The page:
With that background in mind, we will explore below a handful of the current trends and developments in cyber security and data protection that are relevant to organisations in the life sciences sector with their valuable intellectual property assets and personal information.

1. Mandatory breach notifications and worldwide complications

Mandatory reporting regimes for incidents in which there is unauthorised access to and/or disclosure of personal information (data breaches) have been implemented in a number of jurisdictions and have increased the attention given to data breach incidents. It is arguable that without mandatory breach notifications, the massive data breaches experienced by Sony, Adobe, Target, Anthem and many others would not have become widely known until long after the breach occurred, if ever.

However, there is a growing perception that mandatory breach notifications may not be the panacea for the exposure of cyber-attacks and data breach incidents that it first appears to be.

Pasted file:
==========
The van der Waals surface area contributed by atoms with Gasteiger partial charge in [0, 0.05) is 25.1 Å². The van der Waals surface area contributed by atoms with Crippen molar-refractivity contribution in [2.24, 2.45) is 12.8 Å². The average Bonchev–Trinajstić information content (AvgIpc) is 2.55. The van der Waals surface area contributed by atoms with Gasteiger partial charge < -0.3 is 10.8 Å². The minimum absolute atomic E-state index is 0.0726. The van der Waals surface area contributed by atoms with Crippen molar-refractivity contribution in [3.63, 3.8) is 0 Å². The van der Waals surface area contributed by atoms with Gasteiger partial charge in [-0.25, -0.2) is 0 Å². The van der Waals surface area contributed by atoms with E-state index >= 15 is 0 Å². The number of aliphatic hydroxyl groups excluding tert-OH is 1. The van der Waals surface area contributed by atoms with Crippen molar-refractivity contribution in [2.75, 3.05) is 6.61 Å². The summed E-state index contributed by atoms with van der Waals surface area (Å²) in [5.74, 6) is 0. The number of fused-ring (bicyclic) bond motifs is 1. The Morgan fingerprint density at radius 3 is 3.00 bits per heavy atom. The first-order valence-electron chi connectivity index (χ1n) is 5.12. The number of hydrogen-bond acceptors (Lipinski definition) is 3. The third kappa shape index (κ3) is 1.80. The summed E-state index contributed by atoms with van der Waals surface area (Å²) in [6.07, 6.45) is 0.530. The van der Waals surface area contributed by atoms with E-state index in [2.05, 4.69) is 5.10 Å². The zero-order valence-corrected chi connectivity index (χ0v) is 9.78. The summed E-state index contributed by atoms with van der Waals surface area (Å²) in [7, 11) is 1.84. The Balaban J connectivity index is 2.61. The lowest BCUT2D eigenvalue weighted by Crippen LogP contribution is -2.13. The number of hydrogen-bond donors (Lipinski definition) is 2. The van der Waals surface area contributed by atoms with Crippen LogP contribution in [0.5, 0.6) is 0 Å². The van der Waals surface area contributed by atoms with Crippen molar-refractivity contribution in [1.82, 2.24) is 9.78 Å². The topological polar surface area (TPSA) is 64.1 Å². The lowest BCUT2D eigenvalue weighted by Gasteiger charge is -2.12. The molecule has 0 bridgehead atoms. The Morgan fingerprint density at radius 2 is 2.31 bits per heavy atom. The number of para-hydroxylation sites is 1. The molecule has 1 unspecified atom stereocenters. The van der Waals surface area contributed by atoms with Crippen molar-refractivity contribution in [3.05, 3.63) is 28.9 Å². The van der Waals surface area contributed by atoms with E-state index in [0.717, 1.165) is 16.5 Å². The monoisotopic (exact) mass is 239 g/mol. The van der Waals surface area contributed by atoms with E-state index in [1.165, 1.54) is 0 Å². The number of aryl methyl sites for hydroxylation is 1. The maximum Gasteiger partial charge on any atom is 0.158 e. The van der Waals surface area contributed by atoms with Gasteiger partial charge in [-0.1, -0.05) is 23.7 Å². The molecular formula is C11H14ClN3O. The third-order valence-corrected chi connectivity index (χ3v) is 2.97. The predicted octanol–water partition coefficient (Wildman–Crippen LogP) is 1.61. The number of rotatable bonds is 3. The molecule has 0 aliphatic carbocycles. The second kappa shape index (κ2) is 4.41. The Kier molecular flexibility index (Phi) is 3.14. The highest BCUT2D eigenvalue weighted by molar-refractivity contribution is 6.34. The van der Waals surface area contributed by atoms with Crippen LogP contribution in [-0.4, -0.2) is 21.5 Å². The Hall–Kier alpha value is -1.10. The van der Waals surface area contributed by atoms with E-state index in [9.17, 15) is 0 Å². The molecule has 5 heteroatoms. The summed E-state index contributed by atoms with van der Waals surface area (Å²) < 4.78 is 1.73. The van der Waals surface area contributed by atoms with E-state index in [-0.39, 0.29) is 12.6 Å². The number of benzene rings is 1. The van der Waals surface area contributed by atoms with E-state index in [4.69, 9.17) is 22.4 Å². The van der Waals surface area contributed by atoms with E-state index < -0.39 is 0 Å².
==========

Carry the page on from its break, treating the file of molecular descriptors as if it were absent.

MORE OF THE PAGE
There are concerns, primarily originating from the United States where mandatory breach notifications were first introduced, that the volume of breach notifications may desensitise society to the impact of all but the largest breach incidents. Smaller notifications may also get lost as background noise in the face of larger breach notifications.

Of far greater concern is the increasingly complex and differing notification regimes being implemented worldwide. In our experience, breach incidents often involve the data of entities from multiple jurisdictions. Identifying the jurisdictions and breach notification laws of each relevant jurisdiction as soon as possible after a breach incident is critical given the diversity of requirements imposed by notification laws across the world.